Wonder if you'd comment?

Posted by: Paul | Aug 3, 2015 6:06:26 AM

Paul: As a law professor, I know a lot less than the true experts. The law professor who knows the most about these issues is Ed Imwinkelried. When i contacted him about appearing on the podcast, he directed me to the two true experts on the subject. One of them was Mike Cherry. I trust what he has to say about cell tower pings generally, and I trust what AT&T said in 1999 about incoming calls not being reliable for determining location.

Posted by: Colin Miller | Aug 3, 2015 7:16:36 AM

I'll respond to the comment in the link posted by Paul.

The problem here is that while the author understands the technology he doesn't understand the law. Take his 80% figure. Does that 80% standard represent "proof beyond a reasonable doubt". Some people would say yes because in there mind "beyond a reasonable doubt" means 75%--there is a law professor who name I cannot remember who has written several article claiming that to be so. But if you look at the data from a scientific point of view 80% is garbage. For example, with the Higgs Boson the criteria for that was 99.9999999%.

So what does "proof beyond a reasonable doubt" mean in terms of statistics? 75%? 90%? 99%?

Now in some legal cases cell phone tower data might only be probative--it doesn't mean to much without other data. But in some cases guilt or innocence might turn on cell phone data like the case in the OP.

So as I said in my post in the other thread that's what makes these decisions difficult. The odds of cell phone data are a constantly shifting matrix. We can, as the author of the link Paul posted correctly notes, only talk about them probabilistically. How probable is probable enough? That's the key question that Daubert or Frye demands of the judge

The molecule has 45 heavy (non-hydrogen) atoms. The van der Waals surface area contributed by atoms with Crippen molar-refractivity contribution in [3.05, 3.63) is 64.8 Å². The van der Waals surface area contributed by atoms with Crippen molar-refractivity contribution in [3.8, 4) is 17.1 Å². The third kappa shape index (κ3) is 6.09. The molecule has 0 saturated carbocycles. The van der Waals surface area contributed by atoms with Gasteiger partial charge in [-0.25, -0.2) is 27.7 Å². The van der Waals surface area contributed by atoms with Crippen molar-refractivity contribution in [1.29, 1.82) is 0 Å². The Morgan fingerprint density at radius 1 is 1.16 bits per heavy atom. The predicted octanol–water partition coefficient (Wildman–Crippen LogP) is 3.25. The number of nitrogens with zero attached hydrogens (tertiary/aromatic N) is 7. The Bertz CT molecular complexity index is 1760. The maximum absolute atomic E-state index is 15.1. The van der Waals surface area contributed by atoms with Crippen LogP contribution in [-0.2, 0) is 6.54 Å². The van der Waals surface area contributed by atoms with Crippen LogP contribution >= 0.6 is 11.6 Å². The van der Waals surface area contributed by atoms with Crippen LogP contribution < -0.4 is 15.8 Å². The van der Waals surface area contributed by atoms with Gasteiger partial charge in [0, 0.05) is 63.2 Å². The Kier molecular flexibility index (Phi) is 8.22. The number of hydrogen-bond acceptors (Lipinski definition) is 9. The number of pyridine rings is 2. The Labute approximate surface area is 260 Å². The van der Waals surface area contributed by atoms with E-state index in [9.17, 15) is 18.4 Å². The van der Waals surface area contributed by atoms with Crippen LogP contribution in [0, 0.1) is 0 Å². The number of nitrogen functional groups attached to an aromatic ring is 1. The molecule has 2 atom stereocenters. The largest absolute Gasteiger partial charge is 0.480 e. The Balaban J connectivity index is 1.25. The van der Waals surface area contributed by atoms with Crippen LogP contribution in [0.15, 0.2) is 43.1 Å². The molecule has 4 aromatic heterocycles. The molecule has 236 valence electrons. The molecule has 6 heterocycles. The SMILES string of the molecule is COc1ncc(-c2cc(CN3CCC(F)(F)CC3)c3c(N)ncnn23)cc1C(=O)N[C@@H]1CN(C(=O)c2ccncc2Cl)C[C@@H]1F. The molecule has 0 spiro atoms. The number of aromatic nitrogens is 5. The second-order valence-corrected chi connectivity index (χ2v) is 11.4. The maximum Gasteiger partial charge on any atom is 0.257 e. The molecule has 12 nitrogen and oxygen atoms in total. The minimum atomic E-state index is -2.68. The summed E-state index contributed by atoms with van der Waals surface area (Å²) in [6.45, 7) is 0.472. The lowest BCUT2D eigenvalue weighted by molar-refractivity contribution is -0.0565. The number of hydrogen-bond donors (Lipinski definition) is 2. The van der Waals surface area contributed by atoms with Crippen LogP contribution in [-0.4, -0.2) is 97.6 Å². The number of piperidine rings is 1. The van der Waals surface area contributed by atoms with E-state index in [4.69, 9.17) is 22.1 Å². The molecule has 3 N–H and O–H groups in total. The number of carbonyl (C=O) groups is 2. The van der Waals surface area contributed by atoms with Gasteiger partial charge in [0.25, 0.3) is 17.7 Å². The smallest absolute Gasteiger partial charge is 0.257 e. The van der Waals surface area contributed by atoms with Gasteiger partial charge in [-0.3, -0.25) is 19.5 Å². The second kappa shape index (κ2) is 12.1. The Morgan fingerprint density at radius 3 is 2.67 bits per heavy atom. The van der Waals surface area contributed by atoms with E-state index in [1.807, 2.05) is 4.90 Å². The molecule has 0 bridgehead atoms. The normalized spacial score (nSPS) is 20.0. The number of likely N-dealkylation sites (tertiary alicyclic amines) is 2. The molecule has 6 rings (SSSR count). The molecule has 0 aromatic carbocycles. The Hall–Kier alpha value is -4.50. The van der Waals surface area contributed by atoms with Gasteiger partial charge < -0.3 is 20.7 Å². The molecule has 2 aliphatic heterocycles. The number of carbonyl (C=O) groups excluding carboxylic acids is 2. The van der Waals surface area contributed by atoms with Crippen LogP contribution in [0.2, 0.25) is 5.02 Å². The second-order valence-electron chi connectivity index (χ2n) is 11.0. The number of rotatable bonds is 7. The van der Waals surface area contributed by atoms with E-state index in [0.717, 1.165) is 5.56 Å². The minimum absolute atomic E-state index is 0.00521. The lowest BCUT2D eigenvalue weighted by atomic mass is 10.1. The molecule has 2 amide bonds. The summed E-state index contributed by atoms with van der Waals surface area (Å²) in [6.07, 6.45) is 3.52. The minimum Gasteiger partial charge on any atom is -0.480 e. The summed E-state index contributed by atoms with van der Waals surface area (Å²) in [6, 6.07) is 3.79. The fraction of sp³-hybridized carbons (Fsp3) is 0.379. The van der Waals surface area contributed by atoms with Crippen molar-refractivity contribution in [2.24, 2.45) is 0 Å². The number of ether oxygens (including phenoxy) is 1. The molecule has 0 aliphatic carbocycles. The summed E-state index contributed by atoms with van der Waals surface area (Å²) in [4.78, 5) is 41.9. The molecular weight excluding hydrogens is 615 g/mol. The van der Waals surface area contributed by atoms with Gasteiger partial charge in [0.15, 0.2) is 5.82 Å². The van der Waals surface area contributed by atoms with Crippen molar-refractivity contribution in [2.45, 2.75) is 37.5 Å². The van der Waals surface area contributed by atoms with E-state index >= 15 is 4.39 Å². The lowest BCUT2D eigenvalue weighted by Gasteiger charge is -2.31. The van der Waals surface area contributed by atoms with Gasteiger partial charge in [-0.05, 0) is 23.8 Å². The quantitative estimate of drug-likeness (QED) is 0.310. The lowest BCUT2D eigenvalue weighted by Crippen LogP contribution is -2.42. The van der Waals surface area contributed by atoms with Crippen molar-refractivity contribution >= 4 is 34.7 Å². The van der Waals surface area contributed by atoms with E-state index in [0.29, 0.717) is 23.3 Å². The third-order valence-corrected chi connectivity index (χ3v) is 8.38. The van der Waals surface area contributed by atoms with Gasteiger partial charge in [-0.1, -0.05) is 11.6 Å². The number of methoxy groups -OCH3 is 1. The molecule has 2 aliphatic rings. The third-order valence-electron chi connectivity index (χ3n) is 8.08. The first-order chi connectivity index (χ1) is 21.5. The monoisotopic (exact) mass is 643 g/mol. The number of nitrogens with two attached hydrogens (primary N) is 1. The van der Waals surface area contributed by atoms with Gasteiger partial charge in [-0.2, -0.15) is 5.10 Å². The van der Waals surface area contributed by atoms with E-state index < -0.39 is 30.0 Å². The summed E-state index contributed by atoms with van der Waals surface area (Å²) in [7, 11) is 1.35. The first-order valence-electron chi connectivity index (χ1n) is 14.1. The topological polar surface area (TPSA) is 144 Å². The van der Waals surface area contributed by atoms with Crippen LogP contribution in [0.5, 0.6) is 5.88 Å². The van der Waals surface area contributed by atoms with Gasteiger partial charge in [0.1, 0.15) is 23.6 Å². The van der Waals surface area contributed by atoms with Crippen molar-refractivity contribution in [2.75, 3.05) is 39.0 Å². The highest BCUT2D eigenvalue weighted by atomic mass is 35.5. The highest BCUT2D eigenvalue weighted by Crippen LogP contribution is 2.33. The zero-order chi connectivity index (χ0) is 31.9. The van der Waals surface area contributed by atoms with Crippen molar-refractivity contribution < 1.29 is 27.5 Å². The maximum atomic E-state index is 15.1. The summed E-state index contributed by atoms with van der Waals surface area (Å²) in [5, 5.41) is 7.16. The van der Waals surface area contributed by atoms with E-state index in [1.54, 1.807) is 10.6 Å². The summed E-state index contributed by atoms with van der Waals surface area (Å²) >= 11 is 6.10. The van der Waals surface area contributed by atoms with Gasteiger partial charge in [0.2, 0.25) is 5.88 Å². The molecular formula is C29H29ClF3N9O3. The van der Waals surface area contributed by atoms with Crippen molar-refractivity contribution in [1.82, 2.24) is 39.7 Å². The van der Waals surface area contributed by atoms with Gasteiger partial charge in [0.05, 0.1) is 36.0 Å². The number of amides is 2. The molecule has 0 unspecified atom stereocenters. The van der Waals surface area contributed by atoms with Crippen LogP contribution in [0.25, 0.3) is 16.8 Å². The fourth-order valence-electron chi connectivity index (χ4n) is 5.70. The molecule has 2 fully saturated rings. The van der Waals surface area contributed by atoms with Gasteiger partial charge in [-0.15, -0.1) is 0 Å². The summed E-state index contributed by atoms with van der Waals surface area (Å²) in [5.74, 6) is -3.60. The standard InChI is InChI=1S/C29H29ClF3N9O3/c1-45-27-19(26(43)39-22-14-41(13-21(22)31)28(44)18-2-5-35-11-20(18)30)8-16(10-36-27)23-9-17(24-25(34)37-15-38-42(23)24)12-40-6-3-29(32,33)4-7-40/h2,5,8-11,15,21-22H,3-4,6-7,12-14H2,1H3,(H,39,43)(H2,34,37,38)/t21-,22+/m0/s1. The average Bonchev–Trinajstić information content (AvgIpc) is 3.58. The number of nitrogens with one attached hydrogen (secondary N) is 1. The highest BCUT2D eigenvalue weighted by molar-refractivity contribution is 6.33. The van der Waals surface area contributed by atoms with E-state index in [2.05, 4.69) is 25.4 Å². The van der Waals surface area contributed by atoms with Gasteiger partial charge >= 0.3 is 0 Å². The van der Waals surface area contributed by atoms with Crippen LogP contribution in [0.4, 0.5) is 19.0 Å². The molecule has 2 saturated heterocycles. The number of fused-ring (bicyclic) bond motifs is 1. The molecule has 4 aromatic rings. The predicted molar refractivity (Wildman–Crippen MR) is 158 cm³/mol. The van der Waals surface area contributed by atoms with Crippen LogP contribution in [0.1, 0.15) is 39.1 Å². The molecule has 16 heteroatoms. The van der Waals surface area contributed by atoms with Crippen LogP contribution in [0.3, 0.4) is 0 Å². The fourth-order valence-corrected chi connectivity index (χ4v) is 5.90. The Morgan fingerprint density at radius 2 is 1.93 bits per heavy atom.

Posted by: Daniel | Aug 3, 2015 9:35:09 AM

Random rant from someone with a science background (and quite evidently a non-lawyer!): I think a lesson can be learned from the polygraph arena – research suggests certain methods can be 80-90% accurate at identifying guilty people, but only 50-80% accurate at identifying innocent people – and the courts have rightly seen this as insufficient, hence polygraph evidence is usually deemed admissible in court http://www.bps.org.uk/sites/default/files/documents/polygraphic_deception_detection_-_a_review_of_the_current_scientific_status_and_fields_of_application.pdf.

I really don’t think 80% likelihood is anywhere near enough, and falls way outside of ‘reasonable doubt’ territory in my mind. And the second you start adding up probabilities like these, you soon end up with something even less reasonable-sounding (and don’t even get me started on base-rates). I feel there should be better guidelines on explaining information to juries on probabilistic evidence, as it can be really quite complicated, yet its meaning can be hugely important. And it seems this shouldn’t be down to how good/bad your lawyer is at picking holes in expert testimony. Any ‘expert’ witness worth their salt should be required to prove expertise in the probabilistic nature of the data, and be required to explain this to juries, regardless of whether the right question is asked. Otherwise it all seems farcical.